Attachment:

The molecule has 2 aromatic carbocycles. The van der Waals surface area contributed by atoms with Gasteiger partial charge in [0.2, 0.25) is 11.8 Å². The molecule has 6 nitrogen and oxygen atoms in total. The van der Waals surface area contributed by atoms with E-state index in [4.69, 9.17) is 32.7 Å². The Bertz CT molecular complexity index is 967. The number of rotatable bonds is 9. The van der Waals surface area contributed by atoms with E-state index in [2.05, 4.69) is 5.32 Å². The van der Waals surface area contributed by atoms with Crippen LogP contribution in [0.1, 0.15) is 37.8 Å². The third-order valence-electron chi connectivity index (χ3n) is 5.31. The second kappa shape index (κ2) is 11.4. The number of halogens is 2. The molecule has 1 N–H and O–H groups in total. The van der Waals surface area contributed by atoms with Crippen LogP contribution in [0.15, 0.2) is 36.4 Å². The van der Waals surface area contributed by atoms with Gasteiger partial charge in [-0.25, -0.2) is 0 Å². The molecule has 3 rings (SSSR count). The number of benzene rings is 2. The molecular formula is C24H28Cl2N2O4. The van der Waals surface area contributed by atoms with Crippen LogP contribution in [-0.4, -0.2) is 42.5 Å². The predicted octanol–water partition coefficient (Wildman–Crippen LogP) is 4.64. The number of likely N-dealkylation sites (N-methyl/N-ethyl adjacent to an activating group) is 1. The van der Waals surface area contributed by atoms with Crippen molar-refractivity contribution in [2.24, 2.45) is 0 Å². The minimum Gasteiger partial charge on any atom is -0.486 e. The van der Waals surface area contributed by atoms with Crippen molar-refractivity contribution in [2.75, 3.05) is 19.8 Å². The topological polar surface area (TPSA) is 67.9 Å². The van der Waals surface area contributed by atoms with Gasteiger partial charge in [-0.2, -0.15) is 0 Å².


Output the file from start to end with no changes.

The molecule has 2 aromatic carbocycles. The van der Waals surface area contributed by atoms with Gasteiger partial charge in [0.2, 0.25) is 11.8 Å². The molecule has 6 nitrogen and oxygen atoms in total. The van der Waals surface area contributed by atoms with E-state index in [4.69, 9.17) is 32.7 Å². The Bertz CT molecular complexity index is 967. The number of rotatable bonds is 9. The van der Waals surface area contributed by atoms with E-state index in [2.05, 4.69) is 5.32 Å². The van der Waals surface area contributed by atoms with Crippen LogP contribution in [0.1, 0.15) is 37.8 Å². The third-order valence-electron chi connectivity index (χ3n) is 5.31. The second kappa shape index (κ2) is 11.4. The number of halogens is 2. The molecule has 1 N–H and O–H groups in total. The van der Waals surface area contributed by atoms with Crippen LogP contribution in [0.15, 0.2) is 36.4 Å². The van der Waals surface area contributed by atoms with Gasteiger partial charge in [-0.25, -0.2) is 0 Å². The molecule has 3 rings (SSSR count). The number of benzene rings is 2. The molecular formula is C24H28Cl2N2O4. The van der Waals surface area contributed by atoms with Crippen LogP contribution in [-0.4, -0.2) is 42.5 Å². The predicted octanol–water partition coefficient (Wildman–Crippen LogP) is 4.64. The number of likely N-dealkylation sites (N-methyl/N-ethyl adjacent to an activating group) is 1. The van der Waals surface area contributed by atoms with Crippen molar-refractivity contribution in [2.24, 2.45) is 0 Å². The minimum Gasteiger partial charge on any atom is -0.486 e. The van der Waals surface area contributed by atoms with Crippen molar-refractivity contribution in [2.75, 3.05) is 19.8 Å². The topological polar surface area (TPSA) is 67.9 Å². The van der Waals surface area contributed by atoms with Gasteiger partial charge in [-0.2, -0.15) is 0 Å².